This Year Has Seen A Record Number of Climate Disasters Costing $1 Billion

The U.S. in 2020 has already seen 16 climate-related disasters that caused more than $1 billion in damage each, according to the National Oceanic and Atmospheric Administration. That ties the record shared by 2011 and 2017—after only nine months. The annual average for 2015 to 2019 was 13.8 billion-dollar events a year, more than double the average since 1980.

NOAA’s announcement came as Hurricane Delta, the season’s 25th named storm, battered Mexico’s Yucatan Peninsula. Forecasts show the storm heading toward Louisiana coast next, which will require it to pass across the Gulf of Mexico’s warm waters. Higher water temperatures provide fuel to hurricanes, so while Delta lost energy after making landfall in Mexico, it’s predicted to become a major storm again en route to the northern coast. Also this week, an amalgamation of fires that started burning in California in August became the first recorded “gigafire,” covering more than a million of the 4 million-plus acres in the state that have burned so far this year.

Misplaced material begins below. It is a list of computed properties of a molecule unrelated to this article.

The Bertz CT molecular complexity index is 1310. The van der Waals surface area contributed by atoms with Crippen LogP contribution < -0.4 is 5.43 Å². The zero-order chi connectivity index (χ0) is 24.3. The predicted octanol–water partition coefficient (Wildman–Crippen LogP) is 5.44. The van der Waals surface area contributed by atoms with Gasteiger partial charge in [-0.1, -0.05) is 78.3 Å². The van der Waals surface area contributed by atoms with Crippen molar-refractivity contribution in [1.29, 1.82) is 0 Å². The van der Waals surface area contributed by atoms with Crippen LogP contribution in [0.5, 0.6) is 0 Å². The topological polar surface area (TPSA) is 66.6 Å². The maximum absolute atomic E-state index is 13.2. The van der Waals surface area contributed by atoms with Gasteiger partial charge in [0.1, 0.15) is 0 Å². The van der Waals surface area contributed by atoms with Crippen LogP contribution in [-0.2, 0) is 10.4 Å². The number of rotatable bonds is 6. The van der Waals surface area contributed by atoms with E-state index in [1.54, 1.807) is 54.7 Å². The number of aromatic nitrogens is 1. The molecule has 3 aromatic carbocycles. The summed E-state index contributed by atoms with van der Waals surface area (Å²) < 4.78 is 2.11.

The scale and number of cyclones and fires has overshadowed slower-moving events that in a lesser year might have drawn more attention than they have. By the end of September, about 43% of the continental U.S. faced drought, particularly the Northeast and West. It’s the largest area in drought since Sept. 2013, when the West faced a years-long dry spell. Alaska’s Kodiak Island and Hawaii are also in drought. A September freeze in the Northern Plains stranded crops a month sooner than usual. 

Lucknow, IndiaMost polluted air today, in sensor range 0 6 5 4 3 2 0 3 2 1 0 9 0 4 3 2 1 0 .0 9 8 7 6 5 0 2 1 0 9 8 0 5 4 3 2 1 0 3 2 1 0 9 0 2 1 0 9 8 0 6 5 4 3 2 Parts per million CO2 in the atmosphere +0.​94° C Aug. 2020 increase in global temperature vs. 1900s average 0 9 8 7 6 5 0 3 2 1 0 9 0 7 6 5 4 3 Soccer pitches of forest lost this hour, most recent data

$69.​9B Renewable power investment worldwide in Q2 2020 38% Carbon-free net power in the U.K., most recent data -38.​88% Today’s arctic ice area vs. historic average

50,​820 Million metric tons of greenhouse emissions, most recent annual data

As more heat is trapped inside the Earth’s atmosphere and biosphere, the air and water hold more energy to feed storms. Last month was the hottest September on record globally, edging out 2019 and 2016, according to Europe’s Copernicus Climate Service. The U.S. in 2020 has so far been 2.3° Fahrenheit (1.3° Celsius) above the 20th century-average.

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